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What Is The Difference Between A Surety Bond And Insurance?

November 13, 2021

Is surety bond the same as insurance?

No! They sound alike but they are very different. The most common misconception about surety bonds is that it's the same as insurance. Another common misunderstanding is that a surety bond is not required for people who have good credit or a history of making regular payments. Let's look at what a surety bond and insurance actually do and how they're different from each other:

What Is A Surety Bond?

A surety bond isn't really a "bond" in the sense that you might think of buying an actual house or car with one. Instead, it's a financial contract between three parties where two agree to be responsible for the third if they fail to follow through on their obligations. In short, it allows for something to happen that couldn't easily happen without one.

What Is An Obligee?

An obligee is a person or business that needs something done and purchases a surety bond to cover their risk of loss if the other party fails to fulfill their end of the transaction. For example, an insurance company might purchase a surety bond before hiring someone to give driving lessons. Without it, they'd be taking on too much risk by hiring an individual who may not complete training sessions with every student. The surety bond provides them with some protection should this occur.

Is a surety an insurance company?

Not necessarily. Surety bonds are actually written by insurance companies, but there's no requirement that they are the same company. So while some surety bonds might be underwritten by an insurance company, others could be issued by a bank or any other business with enough financial resources to provide protection for its customers.

A surety bond company is different from an insurance company. They are not the same thing. The primary difference lies in their business model. Insurance companies make money by collecting premiums based on a statistical analysis of what will happen during a certain period of time, i.e., they charge customers more to cover for claims that are likely to be made than those less likely to occur. 

Far fewer people file claims under a surety bond contract compared with an insurance policy, which means that even if one does become necessary you might end up paying more out-of-pocket since there are fewer assets available to pay the claim with.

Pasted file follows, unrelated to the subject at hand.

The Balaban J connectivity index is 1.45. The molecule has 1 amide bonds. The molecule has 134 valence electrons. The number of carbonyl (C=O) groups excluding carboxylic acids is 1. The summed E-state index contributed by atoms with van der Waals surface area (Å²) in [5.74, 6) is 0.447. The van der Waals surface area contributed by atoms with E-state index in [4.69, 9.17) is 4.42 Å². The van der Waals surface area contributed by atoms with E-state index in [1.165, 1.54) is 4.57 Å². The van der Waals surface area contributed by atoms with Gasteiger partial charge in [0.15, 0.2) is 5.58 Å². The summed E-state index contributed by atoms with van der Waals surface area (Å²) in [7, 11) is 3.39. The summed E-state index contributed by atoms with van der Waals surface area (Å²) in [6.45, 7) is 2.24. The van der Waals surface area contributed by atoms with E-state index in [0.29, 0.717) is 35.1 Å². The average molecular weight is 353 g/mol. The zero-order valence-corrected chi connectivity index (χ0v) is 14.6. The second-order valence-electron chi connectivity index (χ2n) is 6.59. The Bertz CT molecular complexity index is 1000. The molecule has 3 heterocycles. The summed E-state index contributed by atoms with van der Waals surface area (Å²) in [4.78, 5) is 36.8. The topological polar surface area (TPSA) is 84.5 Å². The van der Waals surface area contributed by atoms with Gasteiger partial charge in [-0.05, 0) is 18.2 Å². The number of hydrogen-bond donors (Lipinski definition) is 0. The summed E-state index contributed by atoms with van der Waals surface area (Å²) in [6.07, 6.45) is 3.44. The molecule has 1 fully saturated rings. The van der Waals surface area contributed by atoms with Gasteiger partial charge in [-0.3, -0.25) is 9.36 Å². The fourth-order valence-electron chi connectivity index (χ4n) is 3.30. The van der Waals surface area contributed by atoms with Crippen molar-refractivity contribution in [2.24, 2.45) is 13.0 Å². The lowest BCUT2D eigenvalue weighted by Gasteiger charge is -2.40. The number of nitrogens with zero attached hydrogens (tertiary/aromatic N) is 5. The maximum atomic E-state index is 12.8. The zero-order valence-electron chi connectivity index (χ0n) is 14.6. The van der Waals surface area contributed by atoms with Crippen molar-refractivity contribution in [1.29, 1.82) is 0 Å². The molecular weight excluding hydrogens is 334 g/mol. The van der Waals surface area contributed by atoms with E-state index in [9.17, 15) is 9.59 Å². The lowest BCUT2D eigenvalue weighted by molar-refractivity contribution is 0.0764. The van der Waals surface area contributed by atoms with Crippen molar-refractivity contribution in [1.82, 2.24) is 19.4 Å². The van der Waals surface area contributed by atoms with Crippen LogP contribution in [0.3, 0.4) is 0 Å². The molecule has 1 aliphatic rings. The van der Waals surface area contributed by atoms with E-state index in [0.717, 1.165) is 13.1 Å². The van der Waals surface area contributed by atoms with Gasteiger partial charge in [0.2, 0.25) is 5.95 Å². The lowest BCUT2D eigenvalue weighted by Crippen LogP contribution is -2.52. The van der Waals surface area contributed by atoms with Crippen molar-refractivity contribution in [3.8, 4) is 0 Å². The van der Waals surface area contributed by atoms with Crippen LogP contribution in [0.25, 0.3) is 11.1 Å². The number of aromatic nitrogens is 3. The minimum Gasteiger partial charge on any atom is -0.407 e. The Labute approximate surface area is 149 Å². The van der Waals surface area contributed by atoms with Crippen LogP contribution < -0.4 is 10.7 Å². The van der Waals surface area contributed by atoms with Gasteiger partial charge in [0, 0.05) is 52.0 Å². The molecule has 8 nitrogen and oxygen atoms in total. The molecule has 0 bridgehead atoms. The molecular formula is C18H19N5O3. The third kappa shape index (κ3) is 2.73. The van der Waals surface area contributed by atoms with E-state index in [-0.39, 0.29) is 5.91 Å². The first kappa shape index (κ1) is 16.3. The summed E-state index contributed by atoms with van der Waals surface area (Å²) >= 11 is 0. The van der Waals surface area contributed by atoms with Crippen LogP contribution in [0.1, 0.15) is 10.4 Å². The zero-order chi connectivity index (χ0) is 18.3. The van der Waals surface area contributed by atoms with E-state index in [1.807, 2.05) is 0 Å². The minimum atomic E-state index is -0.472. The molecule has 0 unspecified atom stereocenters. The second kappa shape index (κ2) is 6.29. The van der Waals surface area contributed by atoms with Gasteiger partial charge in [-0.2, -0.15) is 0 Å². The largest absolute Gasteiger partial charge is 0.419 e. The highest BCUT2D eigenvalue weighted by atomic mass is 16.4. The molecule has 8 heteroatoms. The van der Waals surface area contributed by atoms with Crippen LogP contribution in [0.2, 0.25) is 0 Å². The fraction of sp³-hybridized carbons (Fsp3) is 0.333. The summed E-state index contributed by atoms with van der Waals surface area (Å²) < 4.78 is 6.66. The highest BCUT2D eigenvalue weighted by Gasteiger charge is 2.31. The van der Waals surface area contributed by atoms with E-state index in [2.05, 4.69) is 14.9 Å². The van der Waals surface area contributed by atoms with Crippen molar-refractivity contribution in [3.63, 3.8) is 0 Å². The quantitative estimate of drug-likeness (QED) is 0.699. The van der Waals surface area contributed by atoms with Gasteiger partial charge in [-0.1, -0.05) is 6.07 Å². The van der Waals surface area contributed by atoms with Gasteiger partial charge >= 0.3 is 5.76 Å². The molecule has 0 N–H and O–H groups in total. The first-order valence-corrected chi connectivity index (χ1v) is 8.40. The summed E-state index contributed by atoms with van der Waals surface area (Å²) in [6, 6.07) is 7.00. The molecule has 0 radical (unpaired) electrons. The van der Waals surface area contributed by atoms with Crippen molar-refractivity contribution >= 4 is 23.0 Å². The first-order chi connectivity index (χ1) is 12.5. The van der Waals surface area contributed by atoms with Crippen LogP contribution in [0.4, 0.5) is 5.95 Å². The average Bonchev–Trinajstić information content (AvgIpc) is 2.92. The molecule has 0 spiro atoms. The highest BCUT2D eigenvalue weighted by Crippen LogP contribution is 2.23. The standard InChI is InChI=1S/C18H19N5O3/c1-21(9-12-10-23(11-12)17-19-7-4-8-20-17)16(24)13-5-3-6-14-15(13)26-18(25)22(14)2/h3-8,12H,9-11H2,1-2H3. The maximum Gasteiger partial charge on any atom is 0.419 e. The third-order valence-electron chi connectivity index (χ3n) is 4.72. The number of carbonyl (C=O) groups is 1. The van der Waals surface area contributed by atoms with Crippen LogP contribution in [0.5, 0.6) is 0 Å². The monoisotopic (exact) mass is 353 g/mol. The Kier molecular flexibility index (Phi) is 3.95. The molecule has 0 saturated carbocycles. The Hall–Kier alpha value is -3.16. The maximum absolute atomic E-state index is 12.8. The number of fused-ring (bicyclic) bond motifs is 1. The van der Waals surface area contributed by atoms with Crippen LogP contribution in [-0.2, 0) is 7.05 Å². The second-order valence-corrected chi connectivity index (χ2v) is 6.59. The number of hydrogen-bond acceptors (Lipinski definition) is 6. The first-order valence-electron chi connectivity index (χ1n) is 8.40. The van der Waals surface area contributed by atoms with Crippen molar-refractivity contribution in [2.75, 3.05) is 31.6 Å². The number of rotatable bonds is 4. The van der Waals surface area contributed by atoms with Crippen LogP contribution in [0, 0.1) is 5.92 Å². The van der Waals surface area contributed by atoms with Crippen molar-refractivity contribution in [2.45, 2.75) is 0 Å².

In what ways are surety bonds not like insurance policies?

Surety bonds are not considered insurance policies. Rather, they are more like performance guarantees since unlike insurance, you're required to have one for many types of transactions. There are several major differences between them including who underwrites the bond and how much it costs to purchase on.

A surety bond functions through what is called indemnification or contractual liability protection. This means that if someone fails to fulfill their end of the contract and causes damage in the process that's covered by your agreement, then you can turn to your surety company for compensation. This is why it's important to choose a reputable one when purchasing your bond; otherwise, you may end up with little to no recourse should the other party default.

It's important to remember that a surety bond contract is not an insurance policy. That means the two have very different purposes and work in different ways, so they're not interchangeable. 

For example, an insurer has access to assets that can be liquidated when necessary, while a surety only has the ability to collect from its contracted parties or refer them to collections agencies if necessary. This means that even if you have good credit there's no guarantee the obligee will be able to pay for your failure, whereas if you file an insurance claim it'll likely result in reimbursement.

Is a surety bond better than insurance?

Not necessarily. Surety bonds are actually written by insurance companies, but there's no requirement that they are the same company. So while some surety bonds might be underwritten by an insurance company, others could be issued by a bank or any other business with enough financial resources to provide protection for its customers.

Surety bond companies are definitely different from insurance companies. They are not the same thing. The primary difference lies in their business model, which is a major element of who underwrites the bond and how much it costs to purchase one. Insurance companies make money by collecting premiums based on a statistical analysis of what will happen during a certain period of time, i.e., they charge customers more to cover for claims that are likely to be made than those less likely to occur. 

Far fewer people file claims under a surety bond contract compared with an insurance policy, which means that even if one does become necessary you might end up paying more out-of-pocket since there are fewer assets available to pay the claim with.

What makes a surety bond different from insurance?

Surety bonds are not considered insurance policies. Rather, they are more like performance guarantees since unlike insurance, you're required to have one for many types of transactions. There are several major differences between them including who underwrites the bond and how much it costs to purchase on.

A surety bond functions through what is called indemnification or contractual liability protection. This means that if someone fails to fulfill their end of the contract and causes damage in the process that's covered by your agreement, then you can turn to your surety company for compensation. This is why it's important to choose a reputable one when purchasing your bond; otherwise, you may end up with little to no recourse should the other party default.

Check out Axcess Surety Bonds to know more!

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